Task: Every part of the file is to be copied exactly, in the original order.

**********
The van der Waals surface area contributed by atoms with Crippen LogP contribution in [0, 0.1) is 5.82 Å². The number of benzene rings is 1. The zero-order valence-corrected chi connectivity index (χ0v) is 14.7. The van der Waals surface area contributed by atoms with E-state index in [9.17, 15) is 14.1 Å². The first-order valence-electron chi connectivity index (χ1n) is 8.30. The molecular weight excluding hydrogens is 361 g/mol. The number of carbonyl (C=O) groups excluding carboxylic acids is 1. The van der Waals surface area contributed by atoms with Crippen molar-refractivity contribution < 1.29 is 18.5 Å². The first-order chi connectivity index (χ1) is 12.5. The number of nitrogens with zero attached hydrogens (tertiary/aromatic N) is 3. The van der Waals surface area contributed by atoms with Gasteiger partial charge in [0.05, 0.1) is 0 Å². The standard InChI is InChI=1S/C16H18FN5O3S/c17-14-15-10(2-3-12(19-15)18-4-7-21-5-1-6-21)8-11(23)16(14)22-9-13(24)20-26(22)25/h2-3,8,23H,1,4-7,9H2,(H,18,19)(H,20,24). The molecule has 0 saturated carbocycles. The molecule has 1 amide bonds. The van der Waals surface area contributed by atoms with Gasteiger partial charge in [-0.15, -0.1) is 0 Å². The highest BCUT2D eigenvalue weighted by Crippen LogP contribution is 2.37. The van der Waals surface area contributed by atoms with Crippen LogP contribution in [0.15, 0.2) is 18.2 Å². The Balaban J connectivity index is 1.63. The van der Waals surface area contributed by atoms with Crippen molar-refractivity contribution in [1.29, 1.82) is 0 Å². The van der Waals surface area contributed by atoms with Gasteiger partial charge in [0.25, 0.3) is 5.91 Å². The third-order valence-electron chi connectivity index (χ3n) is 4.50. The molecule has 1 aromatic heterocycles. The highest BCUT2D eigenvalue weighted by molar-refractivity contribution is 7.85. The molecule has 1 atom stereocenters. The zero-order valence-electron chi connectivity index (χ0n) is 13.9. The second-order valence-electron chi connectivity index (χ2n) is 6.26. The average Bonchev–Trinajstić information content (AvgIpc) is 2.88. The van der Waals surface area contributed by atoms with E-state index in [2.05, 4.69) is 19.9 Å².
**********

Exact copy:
The van der Waals surface area contributed by atoms with Crippen LogP contribution in [0, 0.1) is 5.82 Å². The number of benzene rings is 1. The zero-order valence-corrected chi connectivity index (χ0v) is 14.7. The van der Waals surface area contributed by atoms with E-state index in [9.17, 15) is 14.1 Å². The first-order valence-electron chi connectivity index (χ1n) is 8.30. The molecular weight excluding hydrogens is 361 g/mol. The number of carbonyl (C=O) groups excluding carboxylic acids is 1. The van der Waals surface area contributed by atoms with Crippen molar-refractivity contribution < 1.29 is 18.5 Å². The first-order chi connectivity index (χ1) is 12.5. The number of nitrogens with zero attached hydrogens (tertiary/aromatic N) is 3. The van der Waals surface area contributed by atoms with Gasteiger partial charge in [0.05, 0.1) is 0 Å². The standard InChI is InChI=1S/C16H18FN5O3S/c17-14-15-10(2-3-12(19-15)18-4-7-21-5-1-6-21)8-11(23)16(14)22-9-13(24)20-26(22)25/h2-3,8,23H,1,4-7,9H2,(H,18,19)(H,20,24). The molecule has 0 saturated carbocycles. The molecule has 1 amide bonds. The van der Waals surface area contributed by atoms with Gasteiger partial charge in [-0.15, -0.1) is 0 Å². The highest BCUT2D eigenvalue weighted by Crippen LogP contribution is 2.37. The van der Waals surface area contributed by atoms with Crippen LogP contribution in [0.15, 0.2) is 18.2 Å². The Balaban J connectivity index is 1.63. The van der Waals surface area contributed by atoms with Crippen molar-refractivity contribution in [1.29, 1.82) is 0 Å². The van der Waals surface area contributed by atoms with Gasteiger partial charge in [0.25, 0.3) is 5.91 Å². The third-order valence-electron chi connectivity index (χ3n) is 4.50. The molecule has 1 aromatic heterocycles. The highest BCUT2D eigenvalue weighted by molar-refractivity contribution is 7.85. The molecule has 1 atom stereocenters. The zero-order valence-electron chi connectivity index (χ0n) is 13.9. The second-order valence-electron chi connectivity index (χ2n) is 6.26. The average Bonchev–Trinajstić information content (AvgIpc) is 2.88. The van der Waals surface area contributed by atoms with E-state index in [2.05, 4.69) is 19.9 Å².